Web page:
Indian food without oil Unimaginable, right? Sunflower oil, traditional mustard oil, old-school sesame oil, coconut oil, and groundnut oil—these oils are used in cooking by Indians in various parts of the country, depending on how the cuisine evolved, the climate of the region, etc.

Food historian KT Achaya noted in his book Oilseeds and Oilmilling In India: A Cultural And Historical Survey that "sesame, cottonseed, rape-mustard, linseed, coconut, castor, niger and safflower" were found in excavations at Indus Valley archaeological sites. India’s long history has also seen oils extracted from shrubs, like ratanjyoti, gokhru, and hurhur; oil from tobacco seeds, neem seeds, etc.; oils that are by-products of cultivated crops, like ricebran, tapioca, maize, rubber, jute, etc. Over time, many of these oils lost importance, and modern times saw the rise of four main contenders: groundnut, soybean, sunflower, and coconut.

From a nutritional point of view, cooking oils are just fats, packing nine calories per gram. They’re devoid of proteins and carbohydrates and have three parameters that we use to judge their utility for our health: smoke point, refinement process, and cholesterol impact. The higher the smoke point, the more versatile that oil’s uses in cooking are because it does not lose its nutrients. For instance, sunflower oil is popular in our daily use, especially for frying, because it has a higher smoke point of 227C. For comparison, good old ghee has a smoke point of 233°C, coconut oil has a smoke point of 175°C, and regular olive oil (not extra-virgin) has a smoke point of 200°C. These temperatures are a result of the refinement process, where the oils are treated with chemicals, usually hexane, which is harmful to the nervous system if consumed in large quantities. Some fats turn into trans fats during the refinement process and give off such a bad odor that the oils are essentially bleached. That’s why refined oils have a bad reputation these days. They are more stable and can be stored for long periods, hence their ubiquity in modern times.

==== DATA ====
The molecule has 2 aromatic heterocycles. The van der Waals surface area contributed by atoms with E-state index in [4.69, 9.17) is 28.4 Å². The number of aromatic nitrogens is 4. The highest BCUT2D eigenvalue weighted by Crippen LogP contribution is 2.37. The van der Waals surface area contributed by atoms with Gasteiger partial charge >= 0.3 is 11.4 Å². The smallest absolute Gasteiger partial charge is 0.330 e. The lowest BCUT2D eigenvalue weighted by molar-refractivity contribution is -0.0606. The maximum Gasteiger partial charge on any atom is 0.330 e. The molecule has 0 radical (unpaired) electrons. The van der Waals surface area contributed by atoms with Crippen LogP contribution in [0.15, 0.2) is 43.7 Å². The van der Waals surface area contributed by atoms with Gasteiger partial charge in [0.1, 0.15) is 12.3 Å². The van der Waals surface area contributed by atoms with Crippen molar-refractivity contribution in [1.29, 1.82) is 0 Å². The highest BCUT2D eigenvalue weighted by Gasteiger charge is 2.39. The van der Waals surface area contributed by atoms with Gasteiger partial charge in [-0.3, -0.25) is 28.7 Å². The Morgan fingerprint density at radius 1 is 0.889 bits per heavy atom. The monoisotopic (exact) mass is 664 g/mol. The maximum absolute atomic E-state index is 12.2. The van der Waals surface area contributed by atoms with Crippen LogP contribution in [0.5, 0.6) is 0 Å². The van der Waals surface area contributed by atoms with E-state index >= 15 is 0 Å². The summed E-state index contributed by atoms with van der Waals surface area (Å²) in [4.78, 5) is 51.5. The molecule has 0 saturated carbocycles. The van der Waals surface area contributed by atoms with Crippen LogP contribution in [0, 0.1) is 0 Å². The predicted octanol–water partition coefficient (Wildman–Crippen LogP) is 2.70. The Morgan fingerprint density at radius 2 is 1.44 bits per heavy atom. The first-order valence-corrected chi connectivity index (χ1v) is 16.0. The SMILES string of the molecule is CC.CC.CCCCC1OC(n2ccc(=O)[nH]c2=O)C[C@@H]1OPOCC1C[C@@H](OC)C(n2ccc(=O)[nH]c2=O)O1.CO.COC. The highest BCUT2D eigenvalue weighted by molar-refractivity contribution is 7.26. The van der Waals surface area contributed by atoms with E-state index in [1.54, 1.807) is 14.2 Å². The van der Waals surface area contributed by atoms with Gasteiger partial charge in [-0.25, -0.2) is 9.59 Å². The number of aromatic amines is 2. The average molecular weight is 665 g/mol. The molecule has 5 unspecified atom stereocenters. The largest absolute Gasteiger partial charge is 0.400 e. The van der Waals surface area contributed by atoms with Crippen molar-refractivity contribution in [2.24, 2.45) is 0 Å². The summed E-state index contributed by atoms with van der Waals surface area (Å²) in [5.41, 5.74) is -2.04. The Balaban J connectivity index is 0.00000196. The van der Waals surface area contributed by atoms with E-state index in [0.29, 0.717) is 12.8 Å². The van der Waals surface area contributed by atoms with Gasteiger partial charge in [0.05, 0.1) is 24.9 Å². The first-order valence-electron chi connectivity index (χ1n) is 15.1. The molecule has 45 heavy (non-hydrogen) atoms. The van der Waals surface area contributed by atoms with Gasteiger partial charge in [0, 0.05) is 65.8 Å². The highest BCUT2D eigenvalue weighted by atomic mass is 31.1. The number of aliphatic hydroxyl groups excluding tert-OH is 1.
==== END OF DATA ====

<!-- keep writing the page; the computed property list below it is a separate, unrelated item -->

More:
We tend to think that going oil-free is healthy, but the truth is more nuanced. Good oils add good fats to our body, making us healthier. Refined oil is usually stripped of the good stuff and has fewer health benefits. On the other hand, unrefined oils undergo minimal heat processing and no bleaching, hence the labels "cold-pressed, raw, pure, virgin, extra-virgin" etc. Cold-pressed oils are known as "Kachi Ghani" in the Hindi-speaking parts of the country. They retain good fats and have better fatty acid profiles. But they spoil faster than refined oils and must not be stored longer than 6 months.

When it comes to the traditional usage of cooking oils in India, we can spot patterns depending on region and climate. For example, mustard oil is used in the northern parts, especially during the colder months. Coconut oil is easier to find and more popular near the coast and in the southern states.


1. Coconut oil: This oil is used primarily in the five southern states of Kerala, Tamil Nadu, Karnataka, AP, and Telangana. Ayurvedic texts estimated to be 3500 years old mention using coconut oil for cooking food. It received bad press some years ago because of its saturated fat content, but, as it turns out, coconut oil is the exception to the rule. Yes, it is relatively high in saturated fat but has been used safely for millennia in Kerala and other parts of India. Multiple research studies show that virgin coconut oil is rich in medium-chain triglycerides (MCT), which reduce blood cholesterol. They are also beneficial to your hair and skin, as well as your gut health. India consumed 470,000 metric tons of coconut oil in 2022, the fourth-highest amount in the world.